• J. Josiah Aston, aged 26, a labourer, arrived in Wellington, New Zealand aboard the ship "Alma" in 1857
  • Rebecca Aston, aged 20, arrived in Wellington, New Zealand aboard the ship "Alma" in 1857
  • Samuel Aston, aged 35, a labourer, arrived in Wellington, New Zealand aboard the ship "Alma" in 1857
  • Caroline Aston, aged 32, arrived in Wellington, New Zealand aboard the ship "Alma" in 1857
  • Honor Aston, aged 25, a servant, arrived in Lyttelton, New Zealand aboard the ship "Siberia" in 1870


  • Bernard Cracroft Aston (1871-1951), English chemist and botanist
  • Henry Hervey Aston (1759-1798), English cricketer
  • Jack Aston (1877-1934), English footballer
  • Ken Aston (1915-2001), English footballer
  • Randolph Aston (1869-1930), English rugby player
  • Manuel Aston (b. 1961), Australian playwright and author
  • Sir William Aston (1916-1997), Speaker of the Australian House of Representatives
  • Bill Aston (1900-1974), British racing driver
  • Francis William Aston (1877-1945), British chemist and physicist who won the 1922 Nobel Prize in Chemistry "for his discovery", by means of his mass spectrograph
  • William George Aston (1841-1911), British consular official and Japanologist



The motto was originally a war cry or slogan. Mottoes first began to be shown with arms in the 14th and 15th centuries, but were not in general use until the 17th century. Thus the oldest coats of arms generally do not include a motto. Mottoes seldom form part of the grant of arms: Under most heraldic authorities, a motto is an optional component of the coat of arms, and can be added to or changed at will; many families have chosen not to display a motto.

Motto: Numine et patriae asto
Motto Translation: I stand by God and my country.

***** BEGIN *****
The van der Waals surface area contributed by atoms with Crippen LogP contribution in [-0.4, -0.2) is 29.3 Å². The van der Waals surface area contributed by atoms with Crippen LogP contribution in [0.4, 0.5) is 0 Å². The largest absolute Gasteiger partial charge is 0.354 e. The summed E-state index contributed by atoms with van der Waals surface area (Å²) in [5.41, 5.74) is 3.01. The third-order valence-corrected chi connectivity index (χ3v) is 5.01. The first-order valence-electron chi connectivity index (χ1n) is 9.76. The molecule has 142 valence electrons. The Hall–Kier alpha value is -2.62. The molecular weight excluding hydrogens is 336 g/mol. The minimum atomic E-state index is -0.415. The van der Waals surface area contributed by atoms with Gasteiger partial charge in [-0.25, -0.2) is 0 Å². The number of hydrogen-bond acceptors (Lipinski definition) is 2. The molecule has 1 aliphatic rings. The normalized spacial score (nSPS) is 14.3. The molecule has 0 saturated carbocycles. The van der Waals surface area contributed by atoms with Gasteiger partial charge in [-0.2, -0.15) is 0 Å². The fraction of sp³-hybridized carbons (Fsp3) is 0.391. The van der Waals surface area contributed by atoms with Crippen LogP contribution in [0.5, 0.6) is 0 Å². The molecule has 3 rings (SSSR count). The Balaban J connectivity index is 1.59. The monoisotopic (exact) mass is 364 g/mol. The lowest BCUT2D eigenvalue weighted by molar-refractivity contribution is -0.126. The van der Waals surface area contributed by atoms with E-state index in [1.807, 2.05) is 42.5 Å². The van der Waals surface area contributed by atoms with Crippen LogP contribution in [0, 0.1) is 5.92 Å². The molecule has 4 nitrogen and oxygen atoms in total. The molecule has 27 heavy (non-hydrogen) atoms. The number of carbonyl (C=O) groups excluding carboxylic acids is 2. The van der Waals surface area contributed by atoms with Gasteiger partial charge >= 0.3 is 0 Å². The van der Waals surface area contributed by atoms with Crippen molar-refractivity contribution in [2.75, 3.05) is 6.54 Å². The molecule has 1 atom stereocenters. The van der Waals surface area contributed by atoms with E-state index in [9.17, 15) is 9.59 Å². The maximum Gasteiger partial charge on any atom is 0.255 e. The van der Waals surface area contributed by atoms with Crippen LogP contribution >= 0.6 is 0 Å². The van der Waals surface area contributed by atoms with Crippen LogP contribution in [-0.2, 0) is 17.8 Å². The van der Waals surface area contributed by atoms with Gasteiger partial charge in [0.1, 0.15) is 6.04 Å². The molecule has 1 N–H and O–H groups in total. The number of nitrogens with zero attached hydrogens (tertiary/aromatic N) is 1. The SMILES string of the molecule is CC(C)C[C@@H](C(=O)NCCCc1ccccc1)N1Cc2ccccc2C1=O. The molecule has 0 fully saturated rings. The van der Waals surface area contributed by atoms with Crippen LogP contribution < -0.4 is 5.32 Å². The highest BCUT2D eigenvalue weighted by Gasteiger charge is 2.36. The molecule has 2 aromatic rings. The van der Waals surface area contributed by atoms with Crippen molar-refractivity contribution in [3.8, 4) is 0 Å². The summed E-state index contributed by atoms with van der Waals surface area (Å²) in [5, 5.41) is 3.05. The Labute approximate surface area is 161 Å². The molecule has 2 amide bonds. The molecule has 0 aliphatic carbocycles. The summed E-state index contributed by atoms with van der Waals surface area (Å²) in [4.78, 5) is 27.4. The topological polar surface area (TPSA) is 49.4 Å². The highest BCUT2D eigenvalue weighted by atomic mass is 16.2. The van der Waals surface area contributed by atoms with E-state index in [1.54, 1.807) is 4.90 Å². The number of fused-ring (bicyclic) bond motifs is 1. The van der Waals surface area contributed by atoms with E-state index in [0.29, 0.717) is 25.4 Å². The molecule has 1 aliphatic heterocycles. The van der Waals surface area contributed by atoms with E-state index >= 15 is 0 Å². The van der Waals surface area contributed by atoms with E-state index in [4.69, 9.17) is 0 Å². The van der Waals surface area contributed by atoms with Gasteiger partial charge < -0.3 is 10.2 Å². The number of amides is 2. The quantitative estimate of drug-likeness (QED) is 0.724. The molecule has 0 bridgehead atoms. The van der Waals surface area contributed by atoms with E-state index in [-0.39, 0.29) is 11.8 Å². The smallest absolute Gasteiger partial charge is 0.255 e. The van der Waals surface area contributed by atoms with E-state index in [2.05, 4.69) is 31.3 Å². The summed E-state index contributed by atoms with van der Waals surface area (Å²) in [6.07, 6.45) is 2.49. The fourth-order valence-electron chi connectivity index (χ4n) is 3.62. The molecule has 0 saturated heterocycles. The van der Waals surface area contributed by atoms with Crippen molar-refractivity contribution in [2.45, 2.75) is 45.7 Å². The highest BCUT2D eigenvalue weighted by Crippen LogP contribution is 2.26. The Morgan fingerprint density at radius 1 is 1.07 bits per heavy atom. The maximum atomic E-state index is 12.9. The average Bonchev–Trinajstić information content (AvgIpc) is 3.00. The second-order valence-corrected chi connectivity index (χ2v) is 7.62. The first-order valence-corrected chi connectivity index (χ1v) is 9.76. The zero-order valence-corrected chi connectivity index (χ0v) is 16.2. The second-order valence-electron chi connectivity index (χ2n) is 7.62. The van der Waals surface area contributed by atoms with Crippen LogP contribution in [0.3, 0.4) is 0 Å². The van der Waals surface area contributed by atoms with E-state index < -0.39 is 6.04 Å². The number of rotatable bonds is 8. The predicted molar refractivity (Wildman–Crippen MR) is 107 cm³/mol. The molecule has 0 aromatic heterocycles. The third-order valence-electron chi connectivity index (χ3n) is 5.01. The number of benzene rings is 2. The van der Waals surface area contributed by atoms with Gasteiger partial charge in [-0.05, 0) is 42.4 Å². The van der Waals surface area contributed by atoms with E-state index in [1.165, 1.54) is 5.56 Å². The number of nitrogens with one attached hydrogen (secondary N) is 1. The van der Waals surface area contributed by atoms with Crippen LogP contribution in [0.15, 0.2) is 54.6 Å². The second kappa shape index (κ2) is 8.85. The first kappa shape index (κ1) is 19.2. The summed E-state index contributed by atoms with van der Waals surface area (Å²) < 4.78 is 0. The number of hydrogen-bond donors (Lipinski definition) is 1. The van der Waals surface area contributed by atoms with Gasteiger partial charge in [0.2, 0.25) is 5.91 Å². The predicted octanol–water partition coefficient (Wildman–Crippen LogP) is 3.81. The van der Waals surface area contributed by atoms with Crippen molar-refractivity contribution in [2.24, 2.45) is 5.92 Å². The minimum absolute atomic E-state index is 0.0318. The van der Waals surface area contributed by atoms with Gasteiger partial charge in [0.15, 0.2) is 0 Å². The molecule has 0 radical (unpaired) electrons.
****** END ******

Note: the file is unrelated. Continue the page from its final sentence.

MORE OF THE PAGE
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  1. Chadwick, Nora Kershaw and J.X.W.P Corcoran. The Celts. London: Penguin, 1790. Print. (ISBN 0140212116).
  2. Hanks, Patricia and Flavia Hodges. A Dictionary of Surnames. Oxford: Oxford University Press, 1988. Print. (ISBN 0-19-211592-8).
  3. Weis, Frederick Lewis, Walter Lee Sheppard and David Faris. Ancestral Roots of Sixty Colonists Who Came to New England Between 1623 and 1650 7th Edition. Baltimore: Genealogical Publishing, 1992. Print. (ISBN 0806313676).
  4. Holt, J.C. Ed. Domesday Studies. Woodbridge: Boydell, 1987. Print. (ISBN 0-85115-477-8).
  5. Bede, The Venerable. Historia Ecclesiatica Gentis Anglorum (The Ecclesiastical History Of the English People). Available through Internet Medieval Sourcebook the Fordham University Centre for Medieval Studies. Print.
  6. Foster, Joseph. Dictionary of Heraldry Feudal Coats of Arms and Pedigrees. London: Bracken Books, 1989. Print. (ISBN 1-85170-309-8).
  7. Magnusson, Magnus. Chambers Biographical Dictionary 5th edition. Edinburgh: W & R Chambers, 1990. Print.
  8. Ingram, Rev. James. Translator Anglo-Saxon Chronicle 1823. Print.
  9. Virkus, Frederick A. Ed. Immigrant Ancestors A List of 2,500 Immigrants to America Before 1750. Baltimore: Genealogical Publishing, 1964. Print.
  10. Crispin, M. Jackson and Leonce Mary. Falaise Roll Recording Prominent Companions of William Duke of Normandy at the Conquest of England. Baltimore: Genealogical Publishing. Print.
  11. ...

The Aston Family Crest was acquired from the Houseofnames.com archives. The Aston Family Crest was drawn according to heraldic standards based on published blazons. We generally include the oldest published family crest once associated with each surname.

This page was last modified on 18 February 2015 at 12:35.